Six Secrets of a Successful Relationship

Life Style Desk
12 October 2019, Sat
Published: 12:58

Six Secrets of a Successful Relationship

At times you might not believe it’s possible to make a marriage work in the mix. You say things without thinking or tune out during important conversations. Life is chaotic. And still, adults are completely capable of happy, fulfilling marriages.

Every marriage life has its ups and downs, but if one or both spouses have the relationship is significantly more challenging. Two people, two lives entwined, every day, under one roof…and ADHD. It’s complex, it’s hard, it’s beautiful, it’s not impossible.

Marriage is like a rope. The entwined threads can either be sturdy or frayed. The rope stays strong and supportive as you both reach and climb upward together. But with too much stress the threads can become twisted and frayed, the rope weakens and gradually your relationship starts to fall apart.

The good news is that you are always an active participant in your marriage. You can choose your role, how you communicate, and the behaviors that can either strengthen or weaken your bond. If you are willing and ready to strengthen the rope that holds you and your spouse together, you will bring back the warm, cozy feeling you had when you first met.

Relationships thrive when both partners act lovingly towards one another, willing to make an effort to grow, and committed to working on themselves.

Follow these 6 ways to live peacefully:

Bring back the love
You loved each other once time. As the years go by, you know more about each other. The “real” person comes out. Often you find yourself thinking, what happened to the person I fell in love with? The more comfortable you get in relationships, the more you take them for granted. You forget to nurture and nourish them. Expectations cause disappointment. Resentment sets in, secretly hiding in the background of your lives.

It sounds unnatural, but if you want to emotionally reconnect, you have to schedule private time for your relationship. Yes, that means to make a date (like the old days). Put it on your calendar. Busy days filled with work, phones and Facebook can distance us from our partners. Schedule a “shut down” time at least once a week. No phones, no TV, no interruptions. Just be together. Talk about your day. Leave out the comments, judgment, and criticism. Pretend you’re on a first date again.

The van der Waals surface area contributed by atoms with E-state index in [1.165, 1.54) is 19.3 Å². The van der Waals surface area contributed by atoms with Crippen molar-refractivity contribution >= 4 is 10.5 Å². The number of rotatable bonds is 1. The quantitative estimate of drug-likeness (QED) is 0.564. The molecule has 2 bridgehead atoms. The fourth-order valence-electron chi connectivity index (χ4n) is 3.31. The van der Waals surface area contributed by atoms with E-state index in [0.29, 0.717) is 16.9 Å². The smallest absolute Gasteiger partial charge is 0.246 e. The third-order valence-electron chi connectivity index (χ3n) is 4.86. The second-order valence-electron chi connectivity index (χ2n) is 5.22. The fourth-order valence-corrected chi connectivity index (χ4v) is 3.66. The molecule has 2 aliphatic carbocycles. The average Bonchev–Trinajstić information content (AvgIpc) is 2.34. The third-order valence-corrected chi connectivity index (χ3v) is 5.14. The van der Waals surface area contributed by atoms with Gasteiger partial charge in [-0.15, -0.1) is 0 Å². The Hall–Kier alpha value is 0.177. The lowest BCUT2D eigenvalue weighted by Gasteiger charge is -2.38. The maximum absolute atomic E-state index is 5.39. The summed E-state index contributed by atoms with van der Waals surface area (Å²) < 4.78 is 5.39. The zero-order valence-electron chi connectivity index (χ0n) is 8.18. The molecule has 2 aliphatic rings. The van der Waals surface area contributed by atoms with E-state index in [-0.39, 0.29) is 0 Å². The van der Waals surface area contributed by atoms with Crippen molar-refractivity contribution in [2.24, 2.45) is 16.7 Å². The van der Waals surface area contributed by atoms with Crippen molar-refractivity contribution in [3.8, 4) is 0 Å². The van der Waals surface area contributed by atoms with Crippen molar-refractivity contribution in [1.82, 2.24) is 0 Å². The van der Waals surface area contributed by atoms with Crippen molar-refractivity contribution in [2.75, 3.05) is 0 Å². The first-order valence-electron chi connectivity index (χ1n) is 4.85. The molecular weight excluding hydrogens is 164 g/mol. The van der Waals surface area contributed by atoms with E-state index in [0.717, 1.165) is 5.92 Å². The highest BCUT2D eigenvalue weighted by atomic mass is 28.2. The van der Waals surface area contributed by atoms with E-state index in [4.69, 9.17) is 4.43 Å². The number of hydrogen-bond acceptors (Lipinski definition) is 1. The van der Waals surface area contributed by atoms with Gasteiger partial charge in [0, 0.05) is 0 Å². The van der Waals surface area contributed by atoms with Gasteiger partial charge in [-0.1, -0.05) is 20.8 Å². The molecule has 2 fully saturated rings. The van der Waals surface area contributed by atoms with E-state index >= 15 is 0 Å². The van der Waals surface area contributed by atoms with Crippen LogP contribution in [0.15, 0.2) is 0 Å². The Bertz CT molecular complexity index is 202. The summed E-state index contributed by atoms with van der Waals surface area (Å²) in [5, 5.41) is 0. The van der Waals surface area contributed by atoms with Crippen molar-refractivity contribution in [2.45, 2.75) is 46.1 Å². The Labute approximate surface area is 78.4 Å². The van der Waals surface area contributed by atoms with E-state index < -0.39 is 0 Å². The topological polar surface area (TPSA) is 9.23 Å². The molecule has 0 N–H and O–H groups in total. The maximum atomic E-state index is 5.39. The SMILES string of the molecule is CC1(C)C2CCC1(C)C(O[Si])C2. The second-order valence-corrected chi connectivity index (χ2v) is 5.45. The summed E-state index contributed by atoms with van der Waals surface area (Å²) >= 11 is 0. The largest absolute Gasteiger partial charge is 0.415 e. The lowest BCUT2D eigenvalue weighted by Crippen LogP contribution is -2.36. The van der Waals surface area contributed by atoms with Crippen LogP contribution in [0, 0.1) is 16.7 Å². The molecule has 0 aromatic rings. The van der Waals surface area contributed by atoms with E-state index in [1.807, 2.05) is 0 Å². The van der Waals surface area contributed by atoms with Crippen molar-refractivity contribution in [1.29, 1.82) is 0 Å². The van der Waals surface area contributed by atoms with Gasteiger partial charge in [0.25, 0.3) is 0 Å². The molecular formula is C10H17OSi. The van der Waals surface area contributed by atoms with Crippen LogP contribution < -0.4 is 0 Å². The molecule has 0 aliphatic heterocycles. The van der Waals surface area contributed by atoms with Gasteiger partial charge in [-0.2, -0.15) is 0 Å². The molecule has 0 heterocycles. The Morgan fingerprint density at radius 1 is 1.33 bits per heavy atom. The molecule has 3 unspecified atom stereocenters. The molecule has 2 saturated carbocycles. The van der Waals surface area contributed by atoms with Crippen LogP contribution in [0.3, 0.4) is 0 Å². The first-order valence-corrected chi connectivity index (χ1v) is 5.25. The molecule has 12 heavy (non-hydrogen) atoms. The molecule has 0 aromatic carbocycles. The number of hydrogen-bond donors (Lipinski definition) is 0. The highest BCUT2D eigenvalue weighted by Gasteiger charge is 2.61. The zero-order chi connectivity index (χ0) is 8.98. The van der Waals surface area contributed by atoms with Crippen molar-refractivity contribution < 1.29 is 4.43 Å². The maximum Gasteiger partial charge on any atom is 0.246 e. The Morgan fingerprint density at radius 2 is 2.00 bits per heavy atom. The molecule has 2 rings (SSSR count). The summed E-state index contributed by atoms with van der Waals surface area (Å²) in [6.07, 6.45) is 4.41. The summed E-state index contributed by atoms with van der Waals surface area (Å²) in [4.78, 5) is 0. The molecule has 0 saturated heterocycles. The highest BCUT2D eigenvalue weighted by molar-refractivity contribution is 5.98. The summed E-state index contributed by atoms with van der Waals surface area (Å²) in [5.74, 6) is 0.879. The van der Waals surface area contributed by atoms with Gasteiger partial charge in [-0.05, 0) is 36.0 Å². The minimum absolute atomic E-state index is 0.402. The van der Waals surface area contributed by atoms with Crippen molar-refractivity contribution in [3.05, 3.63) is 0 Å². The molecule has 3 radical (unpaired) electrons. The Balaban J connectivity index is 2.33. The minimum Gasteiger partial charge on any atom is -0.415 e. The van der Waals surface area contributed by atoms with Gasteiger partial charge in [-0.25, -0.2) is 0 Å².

Slow Down
Life is often frantic. Leaving the house, finishing projects, and showing up for appointments on time can be stressful for the person. Each day whizzes by. Sometimes you can’t even remember where you went, what you did, and who you were with. ADHD is fast-moving; in the body and the mind. Take time to slow down your body. Intentionally, move slower. Your mind will follow.

Accept imperfections
People have a few more challenges than most. However, everyone is imperfect. Even you. Once you accept your own flaws, you will think differently about your partner’s imperfections. We are human; all of us are struggling through life individually, yet together. Judgmental, critical thoughts distance you from peace and love.

Look for the good
Every trait has a positive and negative side to it. The trait that drives you crazy is probably the same trait that brings a benefit to your life. Start by giving compliments. Say something nice. Sometimes you have to look hard to find it, but if you value your relationship it’s worth the effort. Remember your impulsive partner may be the fast-acting doctor, nurse, or EMT who is saving someone’s life.

Prioritize your conflicts
Most things couples fight about aren’t worth the effort. Every comment, disappointment, or difference of opinion does not have to turn your home into a battlefield. Try not to react when negative emotions are strong. Speaking while angry causes damage to your partner and to the relationship. Take space for yourself to manage your feelings and pick your battles.

Be on the same team
One of the most important things you can do is join forces. Be on the same team. Bickering, competing, and criticizing are habits that are harmful to a loving relationship. When you’re in the midst of negativity, be it an argument or just the voice in your head, remember to regroup, readjust, and realign your thoughts so that you feel united with your partner.

Practice compassion
This is indispensable within any relationship. A person with ADHD often feels disappointed, overwhelmed, and frustrated. When a person with ADHD appears to be acting selfishly, it may be that he or she is feeling overwhelmed with their own thoughts. They take up a lot of mental and emotional bandwidth. It’s exhausting and often t is struggling to get through the next task. Slow down, be compassionate, and refrain from judgment. Your loved one will respond lovingly to your kindness.

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